After the confetti has fallen and the trophy handed out, there is a feel-good high that lasts longer than the adrenaline rush during the game. That high comes from the many charitable groups that sports organizations have aligned with to raise the profile and funding for each cause.
Almost every sport and league has a charitable giving component to its organization that helps generate funds and gives back to the community. Last year the PGA TOUR and its more than 100 tournaments announced they had surpassed $2 billion in all-time charitable giving. NFL Charities provides grants amounting to nearly $10 million each year that are donated to organizations such as the Boys & Girls Clubs of America and the American Heart Association. NBA Cares, the league's global community outreach initiative that addresses important social issues such as education, youth and family development, and health and wellness has raised more than $242 million for charity since they launched in 2005. The global and national list of sports-sponsored charities goes on and on. However, when you dial down to the local level, all of us have the opportunity to participate and experience the power of sports to raise awareness and funds in support of our communities.
Many sports are team based, however even individuals that compete on the highest level, including golfers, are the first to tell you they could not do it without the team of people that assists them. Sports have a huge foundation in the communities they represent and the numerous charities and organizations that receive support from sporting events are overwhelming. Through the local sports network these charities are able to generate funds and shed light as to the nature of a particular disease, personal hardships, and lack of education or resources. Often people site their passion for sports, team members and community as an integral part of who they are and that this support system is what helped them overcome the many adversities that life presents to all of us.
The March of Dimes 31st Annual Sports Luncheon honoring those having excelled in all aspects of the sports industry included Howard Katz of the NFL (Sports Leadership), Kevin Plank of Under Armour (Corporate Leadership), Michelle Wie, LPGA Champion (Sportswoman of the Year Award), and Mark Messier, Captain of the New York Rangers 1994 Stanley Cup Championship Team (Sports Achievement Award). This event brings together all of the leagues and industry leaders in celebration of these individuals and to give back in a meaningful way to the March of Dimes which is the leading non-profit organization for pregnancy and infant health. This year's two-hour luncheon succeeded in raising $965,000. Once again amplifying the power of sports to give back to the community.
The Legends for Charity dinner has been held for the past 11 years during Super Bowl week to honor a deserving individual in the broadcast industry by presenting them with the Pat Summerall award. This year the award honored Joe Buck of Fox Sports. While the event gathers great media legends it serves as an incredible way to support St. Jude's Children's Research Hospital and its vital mission of finding cures and saving children with childhood cancer and other life-threatening diseases. The Thursday before Super Bowl we gathered to honor an individual in the sports world. However shortly after a few stories from the families and children that have benefited from the work of St. Jude you realize they are honoring us with their presence. The mere fact that they are alive and in the room are testaments to the work St. Jude achieves as each child has cancer and has received treatment from St. Jude Children's Research Hospital. Like 12-year-old Ally who suffered from medulloblastoma and underwent eight rounds of chemotherapy or 14-year-old Diego who suffered from osteosarcoma and after chemotherapy and surgery he is now cancer free. While the stories of what these families go through are heartbreaking, the ability of a community to rally around and support them is no less compelling than the teamwork necessary to win a Super Bowl.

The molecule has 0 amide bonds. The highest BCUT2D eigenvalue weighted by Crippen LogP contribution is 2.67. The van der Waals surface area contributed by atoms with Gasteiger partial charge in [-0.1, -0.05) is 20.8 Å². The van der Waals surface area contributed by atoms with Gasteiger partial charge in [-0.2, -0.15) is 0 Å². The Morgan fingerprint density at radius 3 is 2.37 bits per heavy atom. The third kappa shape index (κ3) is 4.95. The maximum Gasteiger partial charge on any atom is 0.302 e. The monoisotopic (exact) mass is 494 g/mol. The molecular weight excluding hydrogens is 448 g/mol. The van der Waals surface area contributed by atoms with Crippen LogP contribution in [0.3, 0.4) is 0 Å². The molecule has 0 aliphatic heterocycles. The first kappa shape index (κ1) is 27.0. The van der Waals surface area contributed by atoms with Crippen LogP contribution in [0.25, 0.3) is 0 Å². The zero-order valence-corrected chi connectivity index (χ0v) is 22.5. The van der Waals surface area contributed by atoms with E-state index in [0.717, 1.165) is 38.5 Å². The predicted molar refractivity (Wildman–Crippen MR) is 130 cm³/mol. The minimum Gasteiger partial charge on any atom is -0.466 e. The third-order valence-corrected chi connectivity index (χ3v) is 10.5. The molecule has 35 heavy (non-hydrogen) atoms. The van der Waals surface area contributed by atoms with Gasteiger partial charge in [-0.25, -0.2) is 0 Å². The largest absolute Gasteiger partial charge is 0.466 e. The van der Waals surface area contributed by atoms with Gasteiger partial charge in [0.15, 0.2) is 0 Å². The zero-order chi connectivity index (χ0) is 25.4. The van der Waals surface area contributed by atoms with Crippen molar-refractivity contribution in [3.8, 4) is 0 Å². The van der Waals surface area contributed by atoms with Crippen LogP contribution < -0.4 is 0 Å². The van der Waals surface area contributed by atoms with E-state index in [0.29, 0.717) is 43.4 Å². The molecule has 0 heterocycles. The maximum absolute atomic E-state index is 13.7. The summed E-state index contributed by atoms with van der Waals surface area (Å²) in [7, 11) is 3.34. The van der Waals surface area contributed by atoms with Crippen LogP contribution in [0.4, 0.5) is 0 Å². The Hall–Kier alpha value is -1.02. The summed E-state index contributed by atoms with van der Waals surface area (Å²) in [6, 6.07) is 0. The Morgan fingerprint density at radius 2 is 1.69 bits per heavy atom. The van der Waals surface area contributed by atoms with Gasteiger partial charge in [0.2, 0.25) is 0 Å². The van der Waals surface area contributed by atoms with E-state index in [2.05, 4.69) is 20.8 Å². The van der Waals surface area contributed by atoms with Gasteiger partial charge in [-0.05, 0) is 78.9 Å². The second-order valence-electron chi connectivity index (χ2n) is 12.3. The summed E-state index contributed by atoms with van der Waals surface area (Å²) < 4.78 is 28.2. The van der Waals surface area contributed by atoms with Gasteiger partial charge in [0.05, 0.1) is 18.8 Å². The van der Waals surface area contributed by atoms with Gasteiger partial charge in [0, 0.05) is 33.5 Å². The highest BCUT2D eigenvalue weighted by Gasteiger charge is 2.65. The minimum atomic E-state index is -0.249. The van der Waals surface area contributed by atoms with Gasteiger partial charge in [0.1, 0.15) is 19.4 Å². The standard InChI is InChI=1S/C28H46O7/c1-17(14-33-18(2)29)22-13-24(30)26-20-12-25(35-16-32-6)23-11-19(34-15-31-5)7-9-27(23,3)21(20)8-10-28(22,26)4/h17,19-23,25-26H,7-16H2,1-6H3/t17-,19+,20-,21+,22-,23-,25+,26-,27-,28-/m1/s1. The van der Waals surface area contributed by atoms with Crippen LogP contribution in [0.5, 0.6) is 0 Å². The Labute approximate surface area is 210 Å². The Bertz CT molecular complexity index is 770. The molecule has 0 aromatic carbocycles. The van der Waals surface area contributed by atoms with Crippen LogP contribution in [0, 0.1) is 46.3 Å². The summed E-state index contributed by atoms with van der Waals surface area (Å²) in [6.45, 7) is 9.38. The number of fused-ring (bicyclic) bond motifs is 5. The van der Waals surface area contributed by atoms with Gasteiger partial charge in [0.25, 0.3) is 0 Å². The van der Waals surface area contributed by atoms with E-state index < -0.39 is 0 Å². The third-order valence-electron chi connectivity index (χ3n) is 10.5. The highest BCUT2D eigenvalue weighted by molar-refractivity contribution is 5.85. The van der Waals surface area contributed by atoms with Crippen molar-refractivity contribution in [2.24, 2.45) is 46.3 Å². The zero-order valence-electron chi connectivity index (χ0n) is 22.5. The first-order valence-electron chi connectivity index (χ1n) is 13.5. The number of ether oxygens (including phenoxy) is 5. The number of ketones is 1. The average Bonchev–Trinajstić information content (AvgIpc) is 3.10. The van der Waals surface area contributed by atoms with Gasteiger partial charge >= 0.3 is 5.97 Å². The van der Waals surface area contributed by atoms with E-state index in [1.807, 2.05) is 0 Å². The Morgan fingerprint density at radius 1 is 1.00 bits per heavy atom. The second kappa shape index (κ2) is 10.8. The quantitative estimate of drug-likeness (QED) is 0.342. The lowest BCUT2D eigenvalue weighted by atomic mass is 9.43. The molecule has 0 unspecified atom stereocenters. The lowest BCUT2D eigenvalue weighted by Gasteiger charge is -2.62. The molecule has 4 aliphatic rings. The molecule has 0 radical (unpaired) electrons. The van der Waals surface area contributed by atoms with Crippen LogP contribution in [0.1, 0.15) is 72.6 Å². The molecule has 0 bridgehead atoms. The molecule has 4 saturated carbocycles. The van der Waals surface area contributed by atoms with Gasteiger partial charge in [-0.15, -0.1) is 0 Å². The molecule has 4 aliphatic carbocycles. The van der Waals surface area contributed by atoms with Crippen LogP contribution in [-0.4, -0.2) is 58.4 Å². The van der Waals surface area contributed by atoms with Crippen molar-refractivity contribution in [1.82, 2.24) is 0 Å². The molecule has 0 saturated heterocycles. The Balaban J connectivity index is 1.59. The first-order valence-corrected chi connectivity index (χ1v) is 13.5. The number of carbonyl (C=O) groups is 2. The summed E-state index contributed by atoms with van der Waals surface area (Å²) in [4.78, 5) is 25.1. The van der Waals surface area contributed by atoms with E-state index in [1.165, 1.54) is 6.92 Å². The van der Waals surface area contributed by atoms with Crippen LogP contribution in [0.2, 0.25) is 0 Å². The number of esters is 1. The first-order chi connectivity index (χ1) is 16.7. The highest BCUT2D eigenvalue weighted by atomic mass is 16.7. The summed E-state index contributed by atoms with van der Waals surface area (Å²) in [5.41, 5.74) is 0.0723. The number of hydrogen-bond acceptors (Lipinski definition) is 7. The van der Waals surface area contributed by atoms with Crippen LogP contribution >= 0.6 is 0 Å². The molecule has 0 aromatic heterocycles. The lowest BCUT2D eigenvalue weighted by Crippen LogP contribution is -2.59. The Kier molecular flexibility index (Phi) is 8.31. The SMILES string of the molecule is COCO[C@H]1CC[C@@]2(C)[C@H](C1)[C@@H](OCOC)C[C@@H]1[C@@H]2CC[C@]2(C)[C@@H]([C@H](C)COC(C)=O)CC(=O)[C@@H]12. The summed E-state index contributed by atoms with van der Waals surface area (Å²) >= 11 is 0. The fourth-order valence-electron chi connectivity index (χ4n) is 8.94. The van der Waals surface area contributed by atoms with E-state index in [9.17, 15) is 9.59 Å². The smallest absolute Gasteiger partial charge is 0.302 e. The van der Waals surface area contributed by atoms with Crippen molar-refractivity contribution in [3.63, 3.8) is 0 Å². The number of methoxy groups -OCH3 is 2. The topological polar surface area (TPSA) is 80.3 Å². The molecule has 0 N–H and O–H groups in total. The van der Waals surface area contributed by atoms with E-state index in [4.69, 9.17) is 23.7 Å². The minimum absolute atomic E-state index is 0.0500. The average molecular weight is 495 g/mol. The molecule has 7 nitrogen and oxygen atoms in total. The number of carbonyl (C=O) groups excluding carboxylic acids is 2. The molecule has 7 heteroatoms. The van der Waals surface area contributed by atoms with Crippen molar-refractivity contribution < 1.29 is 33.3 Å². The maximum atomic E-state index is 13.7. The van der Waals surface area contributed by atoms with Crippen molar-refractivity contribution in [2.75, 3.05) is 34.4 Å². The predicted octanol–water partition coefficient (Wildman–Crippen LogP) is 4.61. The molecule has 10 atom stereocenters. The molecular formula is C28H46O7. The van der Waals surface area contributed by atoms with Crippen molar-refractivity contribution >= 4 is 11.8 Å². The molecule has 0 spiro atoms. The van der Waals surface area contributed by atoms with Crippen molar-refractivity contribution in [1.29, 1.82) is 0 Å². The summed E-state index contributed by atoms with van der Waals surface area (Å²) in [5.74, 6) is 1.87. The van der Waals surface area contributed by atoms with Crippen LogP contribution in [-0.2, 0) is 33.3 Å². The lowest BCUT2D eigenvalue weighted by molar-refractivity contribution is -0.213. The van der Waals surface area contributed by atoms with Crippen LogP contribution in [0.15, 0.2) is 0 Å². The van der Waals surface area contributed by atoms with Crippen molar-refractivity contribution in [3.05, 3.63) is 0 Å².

A major fund raising component of these charity events are the silent and live auctions where items are donated thus enabling the charity to generate pure profit. As the night came to a conclusion I found myself circling the silent auction table. I was the winning bid on a Tom Brady's signed Super Bowl XXXVIII helmet. As excited as I was, a mere three days prior to Super Bowl XLIX where Tom Brady and the New England Patriots would face off against the Seattle Seahawks, the helmet might as well be signed by Diego because every time I look at it, I am reminded of him and his family who I met and spoke with at the event. I walked away with so much more than a helmet, I feel gratitude to St. Jude's for all they do and extremely proud to be part of the sports community. Perhaps the real investment return from sports is its unique ability to act as a catalyst to bring together a community to address its most compelling challenges. The ability of sports and its communities to support so many people as they endure adversity is to both remind us of life's fragility and to give all of us a chance to feel the adrenaline of being part of a winning team.